Galindo has faced more than his share of barriers on the road to fame and glory in the figure skating world. He grew up in a working-class Mexican American family, and many sacrifices had to be made to enable him to pursue an expensive dream. Although he and his partner, Kristi Yamaguchi, appeared to be headed for the Olympics, Yamaguchi ultimately decided to go the singles route. His mother suffered from mental illness, his father died of a heart attack, he was openly homosexual, and his brother and two coaches died of AIDS. However, Galindo's fortitude and determination enabled him to become the U.S. men's figure skating champion in 1996. With the help of writer Marcus, coauthor of Greg Louganis's biography Breaking the Surface (Random, 1995), Galindo smoothly invites the reader to share in his struggles and triumphs. Recommended.?J. Sara Paulk, Coastal Plain Regional Lib., Tifton, Ga.
Copyright 1997 Reed Business Information, Inc. --This text refers to the Hardcover edition.

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Customer Reviews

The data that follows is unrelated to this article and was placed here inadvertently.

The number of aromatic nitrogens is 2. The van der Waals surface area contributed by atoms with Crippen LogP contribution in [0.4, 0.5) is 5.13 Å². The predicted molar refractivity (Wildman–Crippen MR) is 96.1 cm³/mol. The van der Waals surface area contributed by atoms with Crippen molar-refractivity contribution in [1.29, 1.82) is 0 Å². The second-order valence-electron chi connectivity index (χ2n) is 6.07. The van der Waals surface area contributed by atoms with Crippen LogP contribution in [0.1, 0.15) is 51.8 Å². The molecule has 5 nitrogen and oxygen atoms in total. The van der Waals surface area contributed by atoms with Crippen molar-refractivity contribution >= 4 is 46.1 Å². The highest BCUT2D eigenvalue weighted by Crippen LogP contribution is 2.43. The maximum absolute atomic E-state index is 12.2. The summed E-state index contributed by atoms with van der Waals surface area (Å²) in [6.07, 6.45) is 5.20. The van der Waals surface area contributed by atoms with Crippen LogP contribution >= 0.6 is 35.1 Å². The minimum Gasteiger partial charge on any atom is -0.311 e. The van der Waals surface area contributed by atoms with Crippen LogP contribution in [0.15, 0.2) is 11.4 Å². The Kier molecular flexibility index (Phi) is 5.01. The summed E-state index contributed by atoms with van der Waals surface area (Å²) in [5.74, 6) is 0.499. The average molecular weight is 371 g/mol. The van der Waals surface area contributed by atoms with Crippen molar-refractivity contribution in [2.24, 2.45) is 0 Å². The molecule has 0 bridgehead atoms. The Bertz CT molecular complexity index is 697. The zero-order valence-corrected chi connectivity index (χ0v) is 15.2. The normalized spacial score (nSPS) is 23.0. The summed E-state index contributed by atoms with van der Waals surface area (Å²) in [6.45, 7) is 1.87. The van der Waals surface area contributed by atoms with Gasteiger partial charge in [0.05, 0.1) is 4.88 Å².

4.6 out of 5 stars
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Most helpful customer reviews

Format: Paperback
I liked Galindo's sweetly naive depiction of himself as the "All-American kid," even if he does flirt with denial at times. After all, he grew up border-poor in a dysfunctional family with a self-destructive gay older brother (who was a terrible role model for gay Rudy), and Latino when that was still a social burden.
But "Icebreaker" is very much a story of hard-won triumph, and I really got the sense that Rudy's positive attitude got him over the hurdles and into the stardom he so richly deserves. (That, and loads of native talent: he was quite recently the best amateur male figure skater in the USA, no. 3 in the world.)
Rudy is a professional skater now, and he has some pointed opinions in this book about the perils of excessive juvenile skating competition for those who are willing to listen. Skating enthusiasts will enjoy the extensive technical vocabulary in this book; I just held on and enjoyed the ride. A very good read about a very admirable young man who is a role model in several different ways.